How many times do we hear, but do not really listen?
Recently, I practiced Perceptive Listening with a person going through outplacement/career transitioning. The results were rewarding on both sides.
The Coachee felt uplifted and empathised with. The difference was palpable. I was able to delve deep into his heart. I helped him face and go beyond his fears, uncertainties, and doubts. And this was just in our first meeting.
Now imagine you doing this with your spouse, your kids, your own parents, your work colleagues… and anyone you are selling an idea to! How would that improve the quality of your relationships?
In his latest book, business guru John Jantsch, describes ‘Perceptive Listening’. To understand Perceptive Listening, it’s instructive to compare it to other, lower order levels.
when you act as though you are listening to someone, but are instead just waiting for your turn to speak.
when you are discussing a problem with someone in the hope of finding an opening to jump in and ‘pitch’ yourself.
when you are listening carefully to someone and reacting primarily to the words being said.
when you hear and interpret the words as they are said, but also consider what the person isn’t saying, what they might really be thinking, and how they are acting as they speak.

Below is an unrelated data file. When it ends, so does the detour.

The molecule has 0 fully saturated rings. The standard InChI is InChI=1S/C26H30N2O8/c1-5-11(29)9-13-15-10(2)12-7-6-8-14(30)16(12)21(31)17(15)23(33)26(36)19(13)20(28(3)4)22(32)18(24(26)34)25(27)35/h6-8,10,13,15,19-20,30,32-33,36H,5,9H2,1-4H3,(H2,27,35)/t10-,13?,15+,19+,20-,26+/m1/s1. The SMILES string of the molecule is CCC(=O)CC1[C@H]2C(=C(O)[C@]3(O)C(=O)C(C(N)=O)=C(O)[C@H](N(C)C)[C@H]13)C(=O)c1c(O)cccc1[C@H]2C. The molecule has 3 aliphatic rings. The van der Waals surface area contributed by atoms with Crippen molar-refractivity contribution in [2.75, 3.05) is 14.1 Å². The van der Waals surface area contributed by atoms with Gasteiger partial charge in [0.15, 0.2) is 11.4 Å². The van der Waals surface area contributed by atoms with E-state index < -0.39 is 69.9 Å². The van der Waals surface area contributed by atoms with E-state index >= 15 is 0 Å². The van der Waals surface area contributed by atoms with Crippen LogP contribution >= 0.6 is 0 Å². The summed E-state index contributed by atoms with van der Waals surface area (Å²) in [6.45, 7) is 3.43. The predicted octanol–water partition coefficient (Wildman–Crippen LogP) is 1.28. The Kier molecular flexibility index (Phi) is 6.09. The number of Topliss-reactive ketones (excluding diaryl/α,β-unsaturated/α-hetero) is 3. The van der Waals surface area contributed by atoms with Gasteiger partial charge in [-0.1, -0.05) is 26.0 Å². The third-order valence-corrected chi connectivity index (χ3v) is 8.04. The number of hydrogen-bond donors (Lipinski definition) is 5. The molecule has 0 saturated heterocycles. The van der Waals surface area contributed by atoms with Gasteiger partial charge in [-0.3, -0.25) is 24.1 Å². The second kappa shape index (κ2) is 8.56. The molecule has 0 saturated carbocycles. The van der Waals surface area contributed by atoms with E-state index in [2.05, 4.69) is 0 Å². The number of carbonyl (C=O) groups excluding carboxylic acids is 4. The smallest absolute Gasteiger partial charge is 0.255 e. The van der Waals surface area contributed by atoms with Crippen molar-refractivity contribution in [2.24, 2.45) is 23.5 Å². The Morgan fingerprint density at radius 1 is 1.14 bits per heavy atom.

The Co-Active Coaching model also teaches this – where one listens to the nuances of voice, emotion and energy – someone who is intent on receiving everything that person communicates.
Perceptive Listening is by far the most complex of all because it requires you to be totally focused, completely mindful and perceptive of the conversation – about what is spoken and what remains unspoken.
For those of us who career coach, this is not new. But as a human it is easy to forget to practice.
So you want to really empathise?
To do so, ask great questions instead of providing great answers.
By asking questions, I’ve found I become a better listener. This allows me to interact with to connect at a deeper and more engaged level. And vice versa.
Jantsch suggests watching the TED talk by a deaf percussionist, Evelyn Glennie, to truly appreciate the art of listening.
It’s worth the experience.
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